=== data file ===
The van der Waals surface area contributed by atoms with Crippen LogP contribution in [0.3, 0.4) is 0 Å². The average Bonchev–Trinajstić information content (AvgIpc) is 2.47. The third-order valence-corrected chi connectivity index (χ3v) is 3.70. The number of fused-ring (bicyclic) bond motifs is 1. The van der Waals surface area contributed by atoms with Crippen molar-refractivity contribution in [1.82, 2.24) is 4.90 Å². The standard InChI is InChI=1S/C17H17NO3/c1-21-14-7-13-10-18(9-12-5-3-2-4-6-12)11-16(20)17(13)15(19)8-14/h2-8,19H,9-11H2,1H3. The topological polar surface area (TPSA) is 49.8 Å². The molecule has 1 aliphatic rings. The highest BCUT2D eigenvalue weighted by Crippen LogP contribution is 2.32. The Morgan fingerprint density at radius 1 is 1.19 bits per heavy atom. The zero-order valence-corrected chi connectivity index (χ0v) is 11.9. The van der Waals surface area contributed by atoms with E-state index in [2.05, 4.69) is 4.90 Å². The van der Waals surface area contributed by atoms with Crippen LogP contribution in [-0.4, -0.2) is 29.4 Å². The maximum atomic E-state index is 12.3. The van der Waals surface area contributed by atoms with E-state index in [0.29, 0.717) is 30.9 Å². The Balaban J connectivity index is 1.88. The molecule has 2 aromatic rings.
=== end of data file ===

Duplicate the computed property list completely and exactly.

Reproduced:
The van der Waals surface area contributed by atoms with Crippen LogP contribution in [0.3, 0.4) is 0 Å². The average Bonchev–Trinajstić information content (AvgIpc) is 2.47. The third-order valence-corrected chi connectivity index (χ3v) is 3.70. The number of fused-ring (bicyclic) bond motifs is 1. The van der Waals surface area contributed by atoms with Crippen molar-refractivity contribution in [1.82, 2.24) is 4.90 Å². The standard InChI is InChI=1S/C17H17NO3/c1-21-14-7-13-10-18(9-12-5-3-2-4-6-12)11-16(20)17(13)15(19)8-14/h2-8,19H,9-11H2,1H3. The topological polar surface area (TPSA) is 49.8 Å². The molecule has 1 aliphatic rings. The highest BCUT2D eigenvalue weighted by Crippen LogP contribution is 2.32. The Morgan fingerprint density at radius 1 is 1.19 bits per heavy atom. The zero-order valence-corrected chi connectivity index (χ0v) is 11.9. The van der Waals surface area contributed by atoms with E-state index in [2.05, 4.69) is 4.90 Å². The van der Waals surface area contributed by atoms with Crippen LogP contribution in [-0.4, -0.2) is 29.4 Å². The maximum atomic E-state index is 12.3. The van der Waals surface area contributed by atoms with E-state index in [0.29, 0.717) is 30.9 Å². The Balaban J connectivity index is 1.88. The molecule has 2 aromatic rings.